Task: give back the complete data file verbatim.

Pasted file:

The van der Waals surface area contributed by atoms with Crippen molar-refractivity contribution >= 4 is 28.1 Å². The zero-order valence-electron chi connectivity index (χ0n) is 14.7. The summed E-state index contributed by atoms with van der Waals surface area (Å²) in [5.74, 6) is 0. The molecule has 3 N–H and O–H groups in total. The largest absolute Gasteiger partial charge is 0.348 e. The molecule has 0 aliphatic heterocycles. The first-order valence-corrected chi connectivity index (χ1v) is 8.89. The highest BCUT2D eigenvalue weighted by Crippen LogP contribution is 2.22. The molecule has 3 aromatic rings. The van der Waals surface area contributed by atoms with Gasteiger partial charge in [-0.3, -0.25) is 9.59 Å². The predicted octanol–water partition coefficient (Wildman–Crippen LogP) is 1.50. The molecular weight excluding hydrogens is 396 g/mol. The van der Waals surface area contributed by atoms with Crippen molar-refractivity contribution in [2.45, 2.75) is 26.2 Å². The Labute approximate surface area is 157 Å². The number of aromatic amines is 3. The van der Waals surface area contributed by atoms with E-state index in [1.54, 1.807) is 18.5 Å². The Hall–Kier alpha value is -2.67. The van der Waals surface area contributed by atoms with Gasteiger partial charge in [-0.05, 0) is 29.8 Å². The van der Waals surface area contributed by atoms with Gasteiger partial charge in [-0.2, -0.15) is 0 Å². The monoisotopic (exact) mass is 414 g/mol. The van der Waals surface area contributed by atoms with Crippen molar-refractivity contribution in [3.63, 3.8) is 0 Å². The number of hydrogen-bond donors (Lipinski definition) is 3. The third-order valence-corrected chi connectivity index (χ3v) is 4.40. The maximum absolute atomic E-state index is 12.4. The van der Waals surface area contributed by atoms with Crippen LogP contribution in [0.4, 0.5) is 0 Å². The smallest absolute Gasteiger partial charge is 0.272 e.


The van der Waals surface area contributed by atoms with Crippen molar-refractivity contribution >= 4 is 28.1 Å². The zero-order valence-electron chi connectivity index (χ0n) is 14.7. The summed E-state index contributed by atoms with van der Waals surface area (Å²) in [5.74, 6) is 0. The molecule has 3 N–H and O–H groups in total. The largest absolute Gasteiger partial charge is 0.348 e. The molecule has 0 aliphatic heterocycles. The first-order valence-corrected chi connectivity index (χ1v) is 8.89. The highest BCUT2D eigenvalue weighted by Crippen LogP contribution is 2.22. The molecule has 3 aromatic rings. The van der Waals surface area contributed by atoms with Gasteiger partial charge in [-0.3, -0.25) is 9.59 Å². The predicted octanol–water partition coefficient (Wildman–Crippen LogP) is 1.50. The molecular weight excluding hydrogens is 396 g/mol. The van der Waals surface area contributed by atoms with Crippen molar-refractivity contribution in [2.45, 2.75) is 26.2 Å². The Labute approximate surface area is 157 Å². The number of aromatic amines is 3. The van der Waals surface area contributed by atoms with E-state index in [1.54, 1.807) is 18.5 Å². The Hall–Kier alpha value is -2.67. The van der Waals surface area contributed by atoms with Gasteiger partial charge in [-0.05, 0) is 29.8 Å². The van der Waals surface area contributed by atoms with Gasteiger partial charge in [-0.2, -0.15) is 0 Å². The monoisotopic (exact) mass is 414 g/mol. The van der Waals surface area contributed by atoms with Crippen molar-refractivity contribution in [3.63, 3.8) is 0 Å². The number of hydrogen-bond donors (Lipinski definition) is 3. The third-order valence-corrected chi connectivity index (χ3v) is 4.40. The maximum absolute atomic E-state index is 12.4. The van der Waals surface area contributed by atoms with Crippen LogP contribution in [0.4, 0.5) is 0 Å². The smallest absolute Gasteiger partial charge is 0.272 e.